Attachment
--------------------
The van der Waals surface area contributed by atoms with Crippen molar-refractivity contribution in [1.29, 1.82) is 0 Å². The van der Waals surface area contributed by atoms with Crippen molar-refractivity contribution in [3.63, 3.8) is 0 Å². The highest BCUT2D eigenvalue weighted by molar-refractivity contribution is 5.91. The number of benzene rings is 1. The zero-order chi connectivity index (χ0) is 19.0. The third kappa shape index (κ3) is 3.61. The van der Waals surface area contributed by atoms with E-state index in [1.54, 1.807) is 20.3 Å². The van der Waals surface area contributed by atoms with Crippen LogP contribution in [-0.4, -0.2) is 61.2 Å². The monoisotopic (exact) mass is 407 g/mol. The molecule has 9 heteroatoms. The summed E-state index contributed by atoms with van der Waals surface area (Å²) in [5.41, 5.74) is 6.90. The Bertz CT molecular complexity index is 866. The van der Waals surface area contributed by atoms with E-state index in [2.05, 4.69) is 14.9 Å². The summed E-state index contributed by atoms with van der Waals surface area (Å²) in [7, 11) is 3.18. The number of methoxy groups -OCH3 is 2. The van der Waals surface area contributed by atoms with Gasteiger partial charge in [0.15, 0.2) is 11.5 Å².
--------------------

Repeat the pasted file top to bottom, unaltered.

The van der Waals surface area contributed by atoms with Crippen molar-refractivity contribution in [1.29, 1.82) is 0 Å². The van der Waals surface area contributed by atoms with Crippen molar-refractivity contribution in [3.63, 3.8) is 0 Å². The highest BCUT2D eigenvalue weighted by molar-refractivity contribution is 5.91. The number of benzene rings is 1. The zero-order chi connectivity index (χ0) is 19.0. The third kappa shape index (κ3) is 3.61. The van der Waals surface area contributed by atoms with E-state index in [1.54, 1.807) is 20.3 Å². The van der Waals surface area contributed by atoms with Crippen LogP contribution in [-0.4, -0.2) is 61.2 Å². The monoisotopic (exact) mass is 407 g/mol. The molecule has 9 heteroatoms. The summed E-state index contributed by atoms with van der Waals surface area (Å²) in [5.41, 5.74) is 6.90. The Bertz CT molecular complexity index is 866. The van der Waals surface area contributed by atoms with E-state index in [2.05, 4.69) is 14.9 Å². The summed E-state index contributed by atoms with van der Waals surface area (Å²) in [7, 11) is 3.18. The number of methoxy groups -OCH3 is 2. The van der Waals surface area contributed by atoms with Gasteiger partial charge in [0.15, 0.2) is 11.5 Å².